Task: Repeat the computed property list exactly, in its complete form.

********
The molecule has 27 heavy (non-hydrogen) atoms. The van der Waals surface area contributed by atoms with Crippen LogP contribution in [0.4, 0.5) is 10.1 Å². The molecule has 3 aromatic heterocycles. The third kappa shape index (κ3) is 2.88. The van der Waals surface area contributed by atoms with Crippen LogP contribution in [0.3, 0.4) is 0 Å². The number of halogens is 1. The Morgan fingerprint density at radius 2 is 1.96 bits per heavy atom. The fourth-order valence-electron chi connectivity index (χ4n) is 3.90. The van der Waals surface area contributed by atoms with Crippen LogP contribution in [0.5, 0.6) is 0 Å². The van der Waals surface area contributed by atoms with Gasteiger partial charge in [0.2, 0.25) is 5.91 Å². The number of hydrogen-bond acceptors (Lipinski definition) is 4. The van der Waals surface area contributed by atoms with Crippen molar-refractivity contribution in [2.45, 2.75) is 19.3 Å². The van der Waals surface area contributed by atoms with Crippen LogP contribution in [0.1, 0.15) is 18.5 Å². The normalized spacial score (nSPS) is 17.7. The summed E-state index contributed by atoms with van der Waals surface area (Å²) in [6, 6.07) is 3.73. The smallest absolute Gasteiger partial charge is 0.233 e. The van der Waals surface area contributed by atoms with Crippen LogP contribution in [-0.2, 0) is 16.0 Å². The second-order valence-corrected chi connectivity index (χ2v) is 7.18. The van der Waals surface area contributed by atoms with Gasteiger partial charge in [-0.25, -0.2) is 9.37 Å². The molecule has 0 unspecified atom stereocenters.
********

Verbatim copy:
The molecule has 27 heavy (non-hydrogen) atoms. The van der Waals surface area contributed by atoms with Crippen LogP contribution in [0.4, 0.5) is 10.1 Å². The molecule has 3 aromatic heterocycles. The third kappa shape index (κ3) is 2.88. The van der Waals surface area contributed by atoms with Crippen LogP contribution in [0.3, 0.4) is 0 Å². The number of halogens is 1. The Morgan fingerprint density at radius 2 is 1.96 bits per heavy atom. The fourth-order valence-electron chi connectivity index (χ4n) is 3.90. The van der Waals surface area contributed by atoms with Crippen LogP contribution in [0.5, 0.6) is 0 Å². The van der Waals surface area contributed by atoms with Gasteiger partial charge in [0.2, 0.25) is 5.91 Å². The number of hydrogen-bond acceptors (Lipinski definition) is 4. The van der Waals surface area contributed by atoms with Crippen molar-refractivity contribution in [2.45, 2.75) is 19.3 Å². The van der Waals surface area contributed by atoms with Crippen LogP contribution in [0.1, 0.15) is 18.5 Å². The normalized spacial score (nSPS) is 17.7. The summed E-state index contributed by atoms with van der Waals surface area (Å²) in [6, 6.07) is 3.73. The smallest absolute Gasteiger partial charge is 0.233 e. The van der Waals surface area contributed by atoms with Crippen LogP contribution in [-0.2, 0) is 16.0 Å². The second-order valence-corrected chi connectivity index (χ2v) is 7.18. The van der Waals surface area contributed by atoms with Gasteiger partial charge in [-0.25, -0.2) is 9.37 Å². The molecule has 0 unspecified atom stereocenters.